HI: Uncertainty over Honolulu rail leadership could put funding in jeopardy

June 7, 2024
HART, so far, has received $125 million out of $744 million it’s expecting from the FTA after reaching an agreement with the FTA to shorten the route and bring it in on budget, resulting in the opening of the system a year ago.

The Federal Transit Administration on Monday warned that leadership uncertainty at the Honolulu Authority for Rapid Transportation could jeopardize another $250 million in federal money needed by the city’s rail system.

HART, so far, has received $125 million out of $744 million it’s expecting from the FTA after reaching an agreement with the FTA to shorten the route and bring it in on budget, resulting in the opening of the system a year ago.

The $125 million payment was the first for the rail project from the FTA since 2017.

The next round of funding — or “tranche” — would come once HART awards a contract to build the final leg of the 18.75-mile project into its final destination from East Kapolei into Kakaako.

After years of delays and cost overruns to get rail running, the FTA told the Honolulu Star-Advertiser on Monday, “There has been meaningful and encouraging recent progress.”

But following a story in Sunday’s Star-Advertiser about ongoing uncertainty over the future of Lori Kahikina — HART’s CEO and executive director, whose contract expires in six months — the FTA wrote in an email to the Star- Advertiser:

“Any change in leadership by a project sponsor must maintain the technical capacity and project delivery schedule set forth in the grant agreement. Failure to do so could result in funding being delayed until that capacity was demonstrated.”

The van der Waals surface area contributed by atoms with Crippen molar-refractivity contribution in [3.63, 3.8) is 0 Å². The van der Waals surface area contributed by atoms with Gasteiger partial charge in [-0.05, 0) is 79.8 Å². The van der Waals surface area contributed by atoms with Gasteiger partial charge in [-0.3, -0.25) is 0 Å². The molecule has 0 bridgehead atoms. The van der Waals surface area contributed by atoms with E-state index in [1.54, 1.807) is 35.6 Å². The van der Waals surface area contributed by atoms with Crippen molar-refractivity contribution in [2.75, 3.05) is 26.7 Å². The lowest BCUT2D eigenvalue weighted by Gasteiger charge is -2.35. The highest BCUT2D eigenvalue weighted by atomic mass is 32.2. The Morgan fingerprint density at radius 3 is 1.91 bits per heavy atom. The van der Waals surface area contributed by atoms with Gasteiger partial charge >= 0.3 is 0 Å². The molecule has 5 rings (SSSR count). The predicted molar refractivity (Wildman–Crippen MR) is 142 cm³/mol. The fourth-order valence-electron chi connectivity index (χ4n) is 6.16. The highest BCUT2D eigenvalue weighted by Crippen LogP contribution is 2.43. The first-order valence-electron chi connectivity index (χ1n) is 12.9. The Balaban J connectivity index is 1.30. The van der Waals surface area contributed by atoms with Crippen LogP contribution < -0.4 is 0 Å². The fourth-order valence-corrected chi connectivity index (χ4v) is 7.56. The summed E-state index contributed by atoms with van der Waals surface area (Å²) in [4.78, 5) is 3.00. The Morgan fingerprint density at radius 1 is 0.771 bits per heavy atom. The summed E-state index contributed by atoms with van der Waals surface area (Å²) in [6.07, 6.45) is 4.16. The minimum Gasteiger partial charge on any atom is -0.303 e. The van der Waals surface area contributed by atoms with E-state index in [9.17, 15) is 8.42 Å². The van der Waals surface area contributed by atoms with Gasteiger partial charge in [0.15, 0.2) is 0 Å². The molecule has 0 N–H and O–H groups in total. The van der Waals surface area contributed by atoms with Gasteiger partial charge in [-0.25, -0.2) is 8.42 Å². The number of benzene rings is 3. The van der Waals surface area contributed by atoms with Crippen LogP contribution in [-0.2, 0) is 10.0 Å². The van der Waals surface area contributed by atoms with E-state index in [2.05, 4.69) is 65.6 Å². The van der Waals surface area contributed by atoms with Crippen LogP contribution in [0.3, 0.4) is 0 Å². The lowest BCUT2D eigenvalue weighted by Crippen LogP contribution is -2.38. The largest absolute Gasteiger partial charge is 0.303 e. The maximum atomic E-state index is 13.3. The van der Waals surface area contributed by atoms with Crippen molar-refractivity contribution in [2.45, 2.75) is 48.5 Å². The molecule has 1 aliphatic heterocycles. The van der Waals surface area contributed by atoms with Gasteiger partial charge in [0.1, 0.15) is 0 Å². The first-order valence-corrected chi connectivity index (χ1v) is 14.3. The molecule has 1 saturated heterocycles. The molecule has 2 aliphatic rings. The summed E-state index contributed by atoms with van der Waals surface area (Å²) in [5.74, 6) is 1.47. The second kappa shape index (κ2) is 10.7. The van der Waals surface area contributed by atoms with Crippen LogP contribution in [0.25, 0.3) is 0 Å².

Kahikina has been widely credited for helping to restore the FTA’s faith in Honolulu’s rail project and getting federal funds flowing into it.

But tensions between Kahikina and HART’s 12- member, unpaid volunteer board — specifically board Chair Colleen Hanabusa — have now raised concerns that bidders might lose interest in building the Civic Center “guideway” project, or increase their bids as a financial cushion because of leadership uncertainty.

Bids are scheduled to go out in July.

Kahikina’s $275,000-per-year contract expires Dec. 31.

The first serious discussion about her future has been scheduled for a meeting Friday of the HART board’s Human Resources Committee.

A separate item on the agenda described as “Referral of Recent Media Reports Regarding Board Member Conduct for Investigation/Action” may be related to board member Natalie Iwasa, who recently appeared before the City Council and described Kahikina’s situation at HART as a “corrosive environment.”

Kahikina became HART’s interim CEO and executive director in January 2021 and began cutting redundant staff and contractors to get the stalled project under financial control.

Mayor Rick Blangiardi then appointed Hanabusa to the HART board seven months later, and tensions began but went largely unnoticed by a public that fails to tune in to the monthly board meetings and committee hearings.

Then Iwase revealed the situation to the City Council during a HART budget briefing, leading to concerns among some council members.

Asked whether the FTA has talked to Honolulu officials about the uncertain future of HART leadership, the FTA told the Star-Advertiser:

“FTA does not address local decision-making regarding operation of a given transit agency, including its leadership.”

Blangiardi’s office pre­viously told the Star- Advertiser that “this matter needs to be resolved in HART and we are taking steps to facilitate a resolution of differences.”

Correction: HART expects $744 million in Federal Transmit Administration funds, not $785 million as reported in an earlier version of this story.

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